Sixth Tone recently reported that many workers with Chinese Hepatitis B seek body doubles to pass health checks in the workplace to avoid discrimination. Similar practices also occur with HIV carriers. Taboos surrounding the disease are so strong that some Chinese doctors still fear treating HIV/Aids patients, despite anti-discrimination rules.

Looking at the many comments on Chinese social media about the facts and falsehoods about HIV/Aids, it is clear that there is still a long road ahead for HIV awareness in China – especially because sexual education is still a controversial topic.

Through an open letter online, one of the students of the Red Ribbon School also gave their view and final say on the matter. They wrote: “I just want to go to college, achieve my dreams and pay back those who love me. The nearer the gaokao is, the heavier my heart feels. So many questions have been troubling me: whether I will be accepted to a university, if the teachers will accept me as a normal student, and whether my classmates will study and live with me.”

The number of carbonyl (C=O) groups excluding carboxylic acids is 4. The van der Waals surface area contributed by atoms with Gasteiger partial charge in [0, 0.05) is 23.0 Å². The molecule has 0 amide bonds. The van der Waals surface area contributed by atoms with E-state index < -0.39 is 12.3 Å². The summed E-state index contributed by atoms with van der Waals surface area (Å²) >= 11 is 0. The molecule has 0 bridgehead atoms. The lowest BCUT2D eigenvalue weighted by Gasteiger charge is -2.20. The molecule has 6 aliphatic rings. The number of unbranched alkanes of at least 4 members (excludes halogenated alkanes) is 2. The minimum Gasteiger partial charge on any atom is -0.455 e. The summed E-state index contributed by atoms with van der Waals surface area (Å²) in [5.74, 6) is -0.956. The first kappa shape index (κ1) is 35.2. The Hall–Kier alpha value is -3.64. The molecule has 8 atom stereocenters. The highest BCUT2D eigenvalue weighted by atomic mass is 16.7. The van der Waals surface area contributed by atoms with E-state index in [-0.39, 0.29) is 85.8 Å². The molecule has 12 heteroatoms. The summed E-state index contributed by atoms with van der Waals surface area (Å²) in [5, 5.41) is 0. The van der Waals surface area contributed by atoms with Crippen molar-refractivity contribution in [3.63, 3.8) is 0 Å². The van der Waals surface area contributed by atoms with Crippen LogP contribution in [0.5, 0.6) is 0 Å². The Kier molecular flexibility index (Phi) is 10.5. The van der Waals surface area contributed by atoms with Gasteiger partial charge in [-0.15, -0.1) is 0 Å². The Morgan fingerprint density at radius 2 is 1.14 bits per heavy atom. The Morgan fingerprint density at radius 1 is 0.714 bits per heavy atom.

The students of the Red Ribbon Schools will be taking their exams on June 7 and 8. One 19-year-old Weibo netizen wishes the students the best: “As a Linfen resident, this moves me to tears, and I am proud of Linfen. All these keyboard warriors need to shut up and stop discriminating. You can’t deprive these students of their rights. I wish them all the good luck for their exams!”

– By Yue Xin
Follow on Twitter or Like on Facebook

Additional editing by Manya Koetse